Things are changing, and they are changing fast. Practices that were common place for hundreds of years have recently been almost completely wiped out by new technologies. When was the last time you sent a paper letter to a friend? I know I haven’t sent one in years. Email is way too effective and convenient for me to even consider using paper mail. I can send it from wherever I am, whenever I want and get an instant confirmation that my mail has been received. When was the last time you used a paper phonebook to look up a telephone number? Personally, I can’t even remember that long ago.
I have noticed a theme amongst my fellow generation y-ers. We want to be able to do what we want, when we want, where we want. Facebook, MySpace, YouTube and all of the super popular social networking sites have that in common. They can be accessed anytime, anywhere by anyone. So it seems rather silly to me that companies use career fairs to reach this group when trying to hire them. The thought process must have been something like this: (This isn’t meant to offend anyone, its just meant to shed light on some of the major problems associated with the approach some companies are taking to campus recruiting)
Employee #1 says: “Gen Y students and new grads are early adapters of online networking. They prefer to be able to access content at any place, time or location. They are extremely busy with studies in their final year of school.”
Employee #2 says: “OK, now that we know that let’s do the exact opposite when trying to reach them. Let’s create a career fair at a fixed time and location and hopefully they will come.
Employee #3 says: “Great idea, let’s spend thousands of dollars doing it all over the country”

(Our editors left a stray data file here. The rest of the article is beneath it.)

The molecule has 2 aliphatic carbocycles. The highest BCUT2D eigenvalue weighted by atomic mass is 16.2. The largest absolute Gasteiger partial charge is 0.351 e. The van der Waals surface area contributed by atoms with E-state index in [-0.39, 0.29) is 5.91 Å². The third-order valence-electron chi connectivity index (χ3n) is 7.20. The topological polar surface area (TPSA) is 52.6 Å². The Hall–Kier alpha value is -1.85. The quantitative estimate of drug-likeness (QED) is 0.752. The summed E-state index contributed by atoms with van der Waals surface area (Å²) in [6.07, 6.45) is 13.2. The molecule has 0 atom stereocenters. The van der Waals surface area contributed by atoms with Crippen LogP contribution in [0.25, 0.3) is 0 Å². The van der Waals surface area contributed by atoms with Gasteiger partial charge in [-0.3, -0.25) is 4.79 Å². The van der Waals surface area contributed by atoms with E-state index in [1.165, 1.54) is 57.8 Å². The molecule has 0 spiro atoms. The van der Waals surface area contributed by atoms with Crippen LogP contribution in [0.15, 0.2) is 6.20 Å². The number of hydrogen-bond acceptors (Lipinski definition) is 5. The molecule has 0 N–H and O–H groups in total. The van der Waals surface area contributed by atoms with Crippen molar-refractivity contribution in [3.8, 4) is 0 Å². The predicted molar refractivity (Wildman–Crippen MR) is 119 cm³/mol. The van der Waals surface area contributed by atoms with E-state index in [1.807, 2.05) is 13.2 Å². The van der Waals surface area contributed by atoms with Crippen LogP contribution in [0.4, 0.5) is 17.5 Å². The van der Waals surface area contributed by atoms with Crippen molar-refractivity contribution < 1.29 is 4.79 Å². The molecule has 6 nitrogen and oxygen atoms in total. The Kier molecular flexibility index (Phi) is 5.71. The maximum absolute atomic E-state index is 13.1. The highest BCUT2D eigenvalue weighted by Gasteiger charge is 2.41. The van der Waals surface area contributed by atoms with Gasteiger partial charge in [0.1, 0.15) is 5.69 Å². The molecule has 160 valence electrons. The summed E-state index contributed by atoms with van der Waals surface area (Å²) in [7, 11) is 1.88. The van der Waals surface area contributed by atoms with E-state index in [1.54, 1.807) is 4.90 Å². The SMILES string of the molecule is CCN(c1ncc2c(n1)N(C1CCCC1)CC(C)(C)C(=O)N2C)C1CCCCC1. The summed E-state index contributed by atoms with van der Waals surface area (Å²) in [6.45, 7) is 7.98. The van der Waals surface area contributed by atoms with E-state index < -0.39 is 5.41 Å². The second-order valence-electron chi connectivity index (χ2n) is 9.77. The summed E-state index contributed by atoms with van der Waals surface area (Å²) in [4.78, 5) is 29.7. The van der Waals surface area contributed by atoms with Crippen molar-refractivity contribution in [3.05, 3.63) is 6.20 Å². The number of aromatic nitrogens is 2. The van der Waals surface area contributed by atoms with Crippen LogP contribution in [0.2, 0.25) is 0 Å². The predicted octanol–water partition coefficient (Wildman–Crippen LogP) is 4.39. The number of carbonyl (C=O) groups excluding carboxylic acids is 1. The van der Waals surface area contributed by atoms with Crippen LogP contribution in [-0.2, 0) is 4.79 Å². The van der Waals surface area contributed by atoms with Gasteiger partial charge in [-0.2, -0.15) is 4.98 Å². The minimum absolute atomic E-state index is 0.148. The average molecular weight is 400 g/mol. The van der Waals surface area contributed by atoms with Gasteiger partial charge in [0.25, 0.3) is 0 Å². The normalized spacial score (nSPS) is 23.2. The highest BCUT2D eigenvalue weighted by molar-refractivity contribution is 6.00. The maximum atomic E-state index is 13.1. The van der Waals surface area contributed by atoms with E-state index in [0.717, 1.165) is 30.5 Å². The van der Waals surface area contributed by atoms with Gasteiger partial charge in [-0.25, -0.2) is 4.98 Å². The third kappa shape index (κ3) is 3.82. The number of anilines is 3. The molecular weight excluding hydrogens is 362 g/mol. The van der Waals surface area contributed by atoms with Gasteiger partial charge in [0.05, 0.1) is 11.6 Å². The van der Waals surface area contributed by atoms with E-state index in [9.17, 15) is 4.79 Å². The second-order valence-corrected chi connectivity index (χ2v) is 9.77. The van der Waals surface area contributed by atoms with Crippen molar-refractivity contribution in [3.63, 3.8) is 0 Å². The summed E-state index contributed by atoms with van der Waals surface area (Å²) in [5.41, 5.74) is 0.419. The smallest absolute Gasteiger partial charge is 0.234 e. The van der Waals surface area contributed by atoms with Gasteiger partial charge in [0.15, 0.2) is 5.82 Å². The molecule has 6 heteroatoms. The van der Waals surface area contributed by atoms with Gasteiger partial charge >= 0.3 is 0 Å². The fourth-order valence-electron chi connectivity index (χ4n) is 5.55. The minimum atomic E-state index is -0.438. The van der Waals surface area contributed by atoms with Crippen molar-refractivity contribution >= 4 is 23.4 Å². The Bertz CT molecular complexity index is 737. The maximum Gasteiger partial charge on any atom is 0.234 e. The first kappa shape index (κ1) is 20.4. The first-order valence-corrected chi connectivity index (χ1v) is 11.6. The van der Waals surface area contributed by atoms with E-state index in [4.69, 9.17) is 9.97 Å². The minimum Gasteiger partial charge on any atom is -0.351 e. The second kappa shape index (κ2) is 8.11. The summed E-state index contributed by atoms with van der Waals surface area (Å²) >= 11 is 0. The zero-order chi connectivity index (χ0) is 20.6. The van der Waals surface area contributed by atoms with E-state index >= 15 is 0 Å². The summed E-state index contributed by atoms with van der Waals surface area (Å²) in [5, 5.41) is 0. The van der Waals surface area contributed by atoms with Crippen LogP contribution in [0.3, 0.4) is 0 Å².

Some students definitely still go to career fairs, and they will continue to do so. It is a minority, so already we have eliminated a substantial portion of students who would have potentially liked to work for you. Most students probably were too busy, didn’t know about it, were too lazy, couldn’t get there, etc. Of the students who do go, a smaller percentage will actually visit your booth. An even smaller percentage will be interested enough to apply. And an even smaller percentage will actually be qualified. So at the end of the day, you may have spent a substantial amount of time and money to reach an extremely limited pool of potential employees, in one geographic location. Oy.
The solution to this problem seems a little too simple…create an online space where students go to find out about employment opportunities, career advice, and really everything a career fair can provide and more. If they want to find out more about what it’s like to work for Kraft or Molson at 3 a.m. then let them. If they want to apply for their first meaningful role while they are stuck in traffic, why shouldn’t they. That’s what we have been trying to accomplish with TalentEgg. Before we came along, there wasn’t a place that was the place for students and new grads. There wasn’t an easy way to find your first job as a new graduate. We thought there should be and now there is.